CONYERS - Local health and school officials continue to keep a cautious eye on the spread of swine flu, particularly after a woman was admitted to the hospital in LaGrange for the disease.
"Interest in the Mexican swine flu is ramping up fast," said Vernon Goins, spokesman for the East Metro Health District that covers Rockdale, Newton and Gwinnett counties. "We have already communicated with the East Metro Health District's medical providers, the schools, government leaders, nursing homes, day care centers and other institutions about accessing and reviewing their pandemic flu operational plans."
He said the Health District is making this
recommendation because the World Health Organization's raised its alert level to Phase 5.
"This is the last stage before a full-scale pandemic," Goins said.
According to Centers for Disease Control and Prevention, World Health Organization and government officials, eight swine flu-related deaths have been confirmed in Mexico but about 160 more are suspected. A 23-month-old boy from Mexico who died in Texas is also believed to have been infected. Swine flu has been reported in Canada, Spain, Britain, Germany, New Zealand, Israel, Switzerland, Austria and the Netherlands.
The CDC and state officials have confirmed cases of the swine flu in New York, Texas, California, South Carolina, Kansas, Massachusetts, Indiana, Ohio, Arizona, Michigan, New Jersey, Delaware, Maine, Colorado and Nevada. Several schools around the country have closed.
The case in Georgia was confirmed Thursday when a 30-year-old woman from Warren County in Kentucky fell ill during a trip to west Georgia. Dr. Elizabeth Ford, head of Georgia's Division of Public Health, said at a news conference that the woman had traveled to Cancun, Mexico, earlier this month and returned April 21. The woman then went home to Kentucky before traveling to Georgia for a social function.
The woman was admitted to West Georgia Medical System in LaGrange on Sunday with flu-like symptoms, according to medical system president and CEO Jerry Fulks.
Even though the cases of swine flu appear to be increasing rapidly, Goins and other local officials stress there is no need for panic.
"We don't want the public to be unduly alarmed," he said. "We need for everyone to pay attention to the messages being sent out by public health at this time."
Goins said a wealth of preparatory information is on the Health District's Web site, www.eastmetrohealth.com, and includes things the general public can do to protect themselves from contracting this new strain of flu.
The Newton County School System is staying in close contact with the East Metro Health District and disseminating information to school administrators, teachers and parents as it come available.
"We are closely monitoring the information being released from the CDC and our local agencies, including our local Health Department and Newton County EMA," said Sherri Viniard, director of public relations for the NCSS.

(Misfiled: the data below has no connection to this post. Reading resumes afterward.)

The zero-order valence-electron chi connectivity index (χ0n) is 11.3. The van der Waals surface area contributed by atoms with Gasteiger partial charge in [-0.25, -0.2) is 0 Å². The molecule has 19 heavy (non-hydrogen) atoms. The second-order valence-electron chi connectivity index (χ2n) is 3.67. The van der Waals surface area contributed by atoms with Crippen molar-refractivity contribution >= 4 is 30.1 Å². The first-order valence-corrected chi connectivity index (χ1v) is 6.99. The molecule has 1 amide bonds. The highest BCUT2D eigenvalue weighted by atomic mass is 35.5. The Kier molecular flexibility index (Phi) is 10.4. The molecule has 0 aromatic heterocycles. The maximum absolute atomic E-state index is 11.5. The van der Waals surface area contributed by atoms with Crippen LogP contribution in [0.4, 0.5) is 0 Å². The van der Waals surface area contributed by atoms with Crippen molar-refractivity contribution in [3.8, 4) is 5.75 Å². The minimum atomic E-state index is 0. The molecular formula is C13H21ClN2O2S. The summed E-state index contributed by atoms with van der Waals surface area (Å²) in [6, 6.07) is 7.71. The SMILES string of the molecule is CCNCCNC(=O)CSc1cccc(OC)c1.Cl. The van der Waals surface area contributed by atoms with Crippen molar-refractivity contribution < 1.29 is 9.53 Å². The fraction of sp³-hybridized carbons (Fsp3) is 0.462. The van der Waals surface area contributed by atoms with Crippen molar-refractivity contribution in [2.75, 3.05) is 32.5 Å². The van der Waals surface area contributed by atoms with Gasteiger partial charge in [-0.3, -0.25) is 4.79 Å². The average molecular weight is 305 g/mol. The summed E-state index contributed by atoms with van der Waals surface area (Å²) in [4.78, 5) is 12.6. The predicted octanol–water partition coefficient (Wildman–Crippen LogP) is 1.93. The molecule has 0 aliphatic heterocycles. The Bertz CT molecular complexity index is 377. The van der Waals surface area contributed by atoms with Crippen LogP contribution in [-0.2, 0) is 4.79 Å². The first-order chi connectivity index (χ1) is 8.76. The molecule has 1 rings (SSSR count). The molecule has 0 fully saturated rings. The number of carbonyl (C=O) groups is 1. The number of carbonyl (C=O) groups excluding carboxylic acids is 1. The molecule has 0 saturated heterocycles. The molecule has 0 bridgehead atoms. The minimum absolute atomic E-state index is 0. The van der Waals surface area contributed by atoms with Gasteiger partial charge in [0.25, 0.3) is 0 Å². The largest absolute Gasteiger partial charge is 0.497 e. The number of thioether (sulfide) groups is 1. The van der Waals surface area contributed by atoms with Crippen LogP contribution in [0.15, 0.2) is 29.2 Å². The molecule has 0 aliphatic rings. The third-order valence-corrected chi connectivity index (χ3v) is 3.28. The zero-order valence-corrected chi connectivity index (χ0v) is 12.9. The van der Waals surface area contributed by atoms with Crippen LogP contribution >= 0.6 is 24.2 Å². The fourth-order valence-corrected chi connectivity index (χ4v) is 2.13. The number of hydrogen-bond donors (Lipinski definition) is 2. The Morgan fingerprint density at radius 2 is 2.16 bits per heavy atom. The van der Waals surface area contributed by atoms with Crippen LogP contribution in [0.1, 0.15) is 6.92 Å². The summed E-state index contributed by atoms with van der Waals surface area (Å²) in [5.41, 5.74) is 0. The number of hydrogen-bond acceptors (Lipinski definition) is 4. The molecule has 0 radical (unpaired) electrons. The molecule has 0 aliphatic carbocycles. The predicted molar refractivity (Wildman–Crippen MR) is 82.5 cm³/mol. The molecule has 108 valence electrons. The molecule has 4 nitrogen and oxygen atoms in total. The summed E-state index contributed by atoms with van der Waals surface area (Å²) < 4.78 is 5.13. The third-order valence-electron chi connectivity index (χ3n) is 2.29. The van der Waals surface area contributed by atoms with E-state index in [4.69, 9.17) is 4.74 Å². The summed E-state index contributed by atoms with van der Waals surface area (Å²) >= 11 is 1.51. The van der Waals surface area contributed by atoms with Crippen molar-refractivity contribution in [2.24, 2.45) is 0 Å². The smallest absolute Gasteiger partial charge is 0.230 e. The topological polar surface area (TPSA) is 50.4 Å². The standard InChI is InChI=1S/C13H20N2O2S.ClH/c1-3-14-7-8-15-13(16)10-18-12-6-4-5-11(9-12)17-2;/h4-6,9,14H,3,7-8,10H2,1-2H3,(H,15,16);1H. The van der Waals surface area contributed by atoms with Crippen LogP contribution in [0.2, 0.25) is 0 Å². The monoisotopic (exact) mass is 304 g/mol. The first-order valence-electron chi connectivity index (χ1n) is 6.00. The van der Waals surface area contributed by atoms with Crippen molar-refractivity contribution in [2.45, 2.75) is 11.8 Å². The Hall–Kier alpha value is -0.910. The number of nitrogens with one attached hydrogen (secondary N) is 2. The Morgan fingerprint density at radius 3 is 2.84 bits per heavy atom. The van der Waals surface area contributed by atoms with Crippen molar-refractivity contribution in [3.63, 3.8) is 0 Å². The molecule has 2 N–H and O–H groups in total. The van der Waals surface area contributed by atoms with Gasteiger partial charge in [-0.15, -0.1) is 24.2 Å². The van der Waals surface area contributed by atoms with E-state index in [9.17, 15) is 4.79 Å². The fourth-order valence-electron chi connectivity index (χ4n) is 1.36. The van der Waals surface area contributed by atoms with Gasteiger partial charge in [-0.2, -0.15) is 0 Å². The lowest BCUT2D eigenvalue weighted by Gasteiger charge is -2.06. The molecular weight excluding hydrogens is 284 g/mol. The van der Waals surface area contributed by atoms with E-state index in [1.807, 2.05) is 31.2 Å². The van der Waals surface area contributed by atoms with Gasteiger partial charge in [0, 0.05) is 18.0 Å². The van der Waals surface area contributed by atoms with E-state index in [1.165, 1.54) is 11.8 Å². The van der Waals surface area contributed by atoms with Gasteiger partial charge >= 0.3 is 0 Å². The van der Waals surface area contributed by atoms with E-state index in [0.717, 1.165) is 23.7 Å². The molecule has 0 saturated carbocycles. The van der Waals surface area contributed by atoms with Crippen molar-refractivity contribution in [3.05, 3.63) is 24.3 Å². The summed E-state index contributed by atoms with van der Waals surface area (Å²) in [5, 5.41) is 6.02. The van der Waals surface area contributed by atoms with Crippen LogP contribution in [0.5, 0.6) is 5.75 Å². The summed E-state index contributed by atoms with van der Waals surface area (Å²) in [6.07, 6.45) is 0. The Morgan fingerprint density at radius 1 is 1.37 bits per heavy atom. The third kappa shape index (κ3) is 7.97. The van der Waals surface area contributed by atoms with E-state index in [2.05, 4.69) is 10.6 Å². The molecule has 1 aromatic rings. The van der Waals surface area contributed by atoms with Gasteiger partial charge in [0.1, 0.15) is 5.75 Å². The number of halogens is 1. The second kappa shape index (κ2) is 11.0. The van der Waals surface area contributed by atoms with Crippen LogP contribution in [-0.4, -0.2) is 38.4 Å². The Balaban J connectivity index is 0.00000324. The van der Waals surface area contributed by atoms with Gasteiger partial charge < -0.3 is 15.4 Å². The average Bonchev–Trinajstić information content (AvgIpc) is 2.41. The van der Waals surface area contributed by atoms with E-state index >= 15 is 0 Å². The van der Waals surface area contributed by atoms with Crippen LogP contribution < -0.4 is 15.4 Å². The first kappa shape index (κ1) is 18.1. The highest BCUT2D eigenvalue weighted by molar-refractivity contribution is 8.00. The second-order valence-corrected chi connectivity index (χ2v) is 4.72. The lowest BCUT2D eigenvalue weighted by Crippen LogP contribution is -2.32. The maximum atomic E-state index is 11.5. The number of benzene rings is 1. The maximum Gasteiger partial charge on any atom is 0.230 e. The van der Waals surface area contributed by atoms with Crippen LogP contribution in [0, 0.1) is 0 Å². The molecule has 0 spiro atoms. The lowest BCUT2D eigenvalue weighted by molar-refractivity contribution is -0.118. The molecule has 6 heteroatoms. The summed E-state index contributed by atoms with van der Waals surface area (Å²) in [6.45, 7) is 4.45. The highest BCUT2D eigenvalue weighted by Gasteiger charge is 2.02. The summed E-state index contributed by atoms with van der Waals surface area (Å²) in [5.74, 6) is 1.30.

"We will also be participating in a conference call tomorrow morning with the East Metro Health District. The main topic of the call will be how swine flu will affect the schools in Gwinnett, Newton and Rockdale." she said.
Viniard said the school system has posted general information about swine flu on the NCSS homepage at www.newtoncountyschools.org to keep parents and the general public updated. The site also lists preventive measures and includes additional informational links on the flu. She said posters with prevention techniques from the CDC Web site will be posted in English and Spanish in all schools.
Sharon Barbour, spokeswoman for Newton Medical Center, said the emergency department has seen no uptick in the number of patients seeking care. She said when patients with flu-like symptoms are seen in the emergency room the diagnosis receives immediate attention.
"They will be screened and the epidemiologist picks up the specimens every morning and we receive a report back within 24 hours," she said.
Barbour said symptoms consistent with flu include fever, respiratory tract illness such as cough, sore throat, runny nose, headache, muscle aches and sometimes vomiting and diarrhea.
"These symptoms come all together and they hit suddenly," she said. "It's a sudden-onset illness."
Of course, preventing the illness in the first place is the primary goal, and Barbour reiterated the oft-heard recommendation of frequent hand-washing.
"The No. 1 thing to do is wash your hands often with soap and warm water. The alcohol-based cleaners are also effective," she said. "You should wash your hands especially after you touch things other people touch like shopping carts, door handles or elevator buttons. Take your hand sanitizer with you. We need to be doing these things all the time, but especially now. The main thing is, don't panic. Just use your common sense."
Barbour also recommended that people should always cover their nose and mouth with a tissue when they sneeze.
"And then throw the tissue away. Don't leave it lying around on a counter or your desk," she said, adding that anyone who has flu-like symptoms should not go to work or school due to the risk of infecting others.
Citizen News Editor Barbara Knowles and The Associated Press contributed to this article.
Aimee Jones can be reached at firstname.lastname@example.org.